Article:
Leslie’s life took several twists and turns, from his experiences in Corfu to his failed businesses and tumultuous personal relationships. Despite the lack of information about his later years and the absence of contact with his siblings, Leslie’s presence continues to captivate those who have read about him in the writings of Gerald, Lawrence, and Margo Durrell.


Intro Second eldest brother of the Durrell family
Was Entrepreneur
From United Kingdom
Field Business
Gender Male
Birth 1918, Jalandhar, Punjab, India
Death 1983, London, England (aged 65 years)
Family Siblings:Gerald Durrell

What Happened to Leslie Durrell?

After his adventures in Corfu depicted in Gerald Durrell’s Corfu Trilogy, Leslie Durrell’s life took various turns. Here is an overview of what happened to Leslie:

Marriage and Move to Kenya: In 1952, Leslie married Doris Maire Hall, a woman from Bournemouth whose family owned an off-license. The couple embarked on a new chapter of their lives, leaving England to start a farm in Kenya. Unfortunately, their venture in Kenya did not succeed, and they were forced to return to England in 1968.

Work in London: Upon their return, Leslie found employment as a concierge in a prestigious hotel near Marble Arch in London. Despite the setbacks and changes in his life, Leslie remained married to Doris, whom Gerald describes as “big-hearted, big-voiced, laughing,” indicating a happy and supportive relationship.

Passing and Funeral: Tragically, Leslie’s life came to an end in 1983 when he passed away from heart failure while at a pub in Notting Hill. It is unfortunate that none of Leslie’s siblings attended his funeral, highlighting a sense of estrangement or lack of connection between them.

The details of Leslie’s later years are relatively limited, and his siblings’ accounts of their lives offer only glimpses into his experiences. Nonetheless, Leslie’s story showcases a mix of adventures, challenges, and ultimately, a life that touched those around him in unique ways.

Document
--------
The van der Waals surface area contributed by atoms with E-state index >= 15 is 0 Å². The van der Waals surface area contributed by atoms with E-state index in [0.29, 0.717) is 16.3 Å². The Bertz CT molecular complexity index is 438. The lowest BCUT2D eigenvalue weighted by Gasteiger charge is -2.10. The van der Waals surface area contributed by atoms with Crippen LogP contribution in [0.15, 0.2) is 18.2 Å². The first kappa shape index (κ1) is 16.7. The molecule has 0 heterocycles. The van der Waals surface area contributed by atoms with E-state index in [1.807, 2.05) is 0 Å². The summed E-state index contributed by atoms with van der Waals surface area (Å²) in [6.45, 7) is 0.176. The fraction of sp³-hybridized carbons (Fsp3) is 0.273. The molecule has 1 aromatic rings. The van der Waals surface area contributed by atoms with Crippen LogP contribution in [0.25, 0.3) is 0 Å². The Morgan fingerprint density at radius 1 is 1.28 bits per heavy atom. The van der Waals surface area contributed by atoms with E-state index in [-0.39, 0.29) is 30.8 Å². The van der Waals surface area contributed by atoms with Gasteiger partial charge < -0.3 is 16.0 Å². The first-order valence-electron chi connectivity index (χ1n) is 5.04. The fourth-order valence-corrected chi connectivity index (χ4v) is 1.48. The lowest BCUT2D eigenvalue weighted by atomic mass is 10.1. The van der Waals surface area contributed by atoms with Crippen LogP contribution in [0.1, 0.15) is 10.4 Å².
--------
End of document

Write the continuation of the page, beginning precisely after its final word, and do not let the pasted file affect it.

Why did none of leslie durrell siblings attend his funeral?

The exact reasons why none of Leslie Durrell’s siblings attended his funeral are not explicitly stated in the available information. However, it can be speculated that various factors might have contributed to this situation.

Firstly, the Durrell siblings had led separate lives and pursued their own paths. They had experienced geographical distances and had differing interests and commitments. These factors could have made it difficult for them to be present at the time of Leslie’s funeral.

Secondly, there may have been personal dynamics or strained relationships among the siblings that influenced their decision not to attend. Family dynamics can be complex, and individual relationships within a family can be affected by a range of factors, including disagreements, misunderstandings, or emotional distance.

It’s important to note that the available information may not provide a complete understanding of the relationships between the siblings and the specific circumstances surrounding Leslie’s funeral. Speculation aside, the absence of Leslie’s siblings at his funeral reflects a sense of disconnection or lack of involvement in his life during his later years.